With Mega giants of search and sports content having teamed up, that being Google and ESPN, the result of this handshake directly impacts two groups: on one hand, it’s great for sports enthusiasts, but on the other, it’s really an end-around for what is tantamount to paid placement for ESPN.
For anyone who has not heard about this new ‘arrangement,’ the new micro data deal between Google and ESPN allows for search results that includes scores, as well as team and player results to show up at the very top of Google ‘natural’ search results. These results offer summaries and information on upcoming games.
Currently, this has been applied for all football and baseball results, but will extend this to most other sports in the near future, most notably basketball, hockey and soccer.
But really, when looked at closer, this misdirect play has many negative implications for any search marketers, and brings into question what the true meaning of organic placement is purported to be.
And further, this brings up a couple of other issues. First off, when looking at these results, there will now be only two “true” organic search results above the fold, as the new ESPN results placement dominates the top of the page. And if you expand those results by clicking on the “Show more games” button, it then takes over the entire screen.
Another question that comes up is whether or not Google has some direct financial incentive for having these ESPN results show up in these top positions? Are there some backroom dealings going on between the two companies? I’m not saying…I’m just saying. And how do other groups such as CBS Sports, CNNSI or USA Today feel about this? These companies’ organic results now have been automatically pushed down — no matter what they do.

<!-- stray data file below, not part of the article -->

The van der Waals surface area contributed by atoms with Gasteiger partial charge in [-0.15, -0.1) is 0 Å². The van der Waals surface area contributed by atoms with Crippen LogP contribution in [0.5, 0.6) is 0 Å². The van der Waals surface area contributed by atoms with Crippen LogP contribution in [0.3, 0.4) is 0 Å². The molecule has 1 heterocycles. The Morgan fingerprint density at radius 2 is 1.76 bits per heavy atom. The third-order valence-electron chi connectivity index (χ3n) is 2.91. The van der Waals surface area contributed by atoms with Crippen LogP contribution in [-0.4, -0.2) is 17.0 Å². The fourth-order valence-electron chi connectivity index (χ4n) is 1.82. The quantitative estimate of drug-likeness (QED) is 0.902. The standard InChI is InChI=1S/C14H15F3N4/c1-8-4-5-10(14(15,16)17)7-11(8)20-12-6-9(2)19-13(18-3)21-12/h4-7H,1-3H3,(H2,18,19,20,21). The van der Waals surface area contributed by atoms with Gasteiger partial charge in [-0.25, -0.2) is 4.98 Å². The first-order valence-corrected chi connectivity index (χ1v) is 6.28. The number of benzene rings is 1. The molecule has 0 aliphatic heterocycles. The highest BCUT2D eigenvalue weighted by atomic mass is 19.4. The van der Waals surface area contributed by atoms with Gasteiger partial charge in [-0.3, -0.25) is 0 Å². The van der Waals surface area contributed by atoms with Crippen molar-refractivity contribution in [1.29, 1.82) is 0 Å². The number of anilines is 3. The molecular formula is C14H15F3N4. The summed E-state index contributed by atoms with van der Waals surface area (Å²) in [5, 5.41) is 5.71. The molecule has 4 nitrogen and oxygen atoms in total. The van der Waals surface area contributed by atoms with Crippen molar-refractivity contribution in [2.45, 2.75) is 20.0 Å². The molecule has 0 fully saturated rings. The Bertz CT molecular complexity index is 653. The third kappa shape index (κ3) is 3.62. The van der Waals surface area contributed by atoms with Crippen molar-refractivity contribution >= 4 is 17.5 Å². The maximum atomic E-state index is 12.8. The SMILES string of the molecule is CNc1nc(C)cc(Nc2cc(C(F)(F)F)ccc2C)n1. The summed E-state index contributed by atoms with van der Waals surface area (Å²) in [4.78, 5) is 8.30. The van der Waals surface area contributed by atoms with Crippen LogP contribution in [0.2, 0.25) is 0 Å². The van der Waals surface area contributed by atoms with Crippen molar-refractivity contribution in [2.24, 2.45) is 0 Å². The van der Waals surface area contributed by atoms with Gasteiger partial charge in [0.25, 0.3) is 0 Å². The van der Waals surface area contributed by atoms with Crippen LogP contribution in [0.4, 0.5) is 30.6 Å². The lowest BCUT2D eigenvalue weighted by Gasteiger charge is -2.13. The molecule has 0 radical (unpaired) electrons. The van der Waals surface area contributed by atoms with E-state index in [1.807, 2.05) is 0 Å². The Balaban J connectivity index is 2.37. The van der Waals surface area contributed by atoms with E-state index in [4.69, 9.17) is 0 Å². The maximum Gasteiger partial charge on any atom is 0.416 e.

And how does this now extend to other business verticals? Is CNN next up to complete a deal with Google to show or highlight financial or news information at the same level? Does Oprah Winfrey’s “OWN” network do a deal with Google to highlight video results; therefore, these deals would then supersede any proper organic indexing other competing organizations would normally receive with their own organic results.
So while this seems like an innocuous enough deal, one that many, many sport enthusiasts should rightly smile about, it certainly does open up another can of worms, worms that just might be the bait for new, smelly “paid placement” deals coming down the Google pipeline.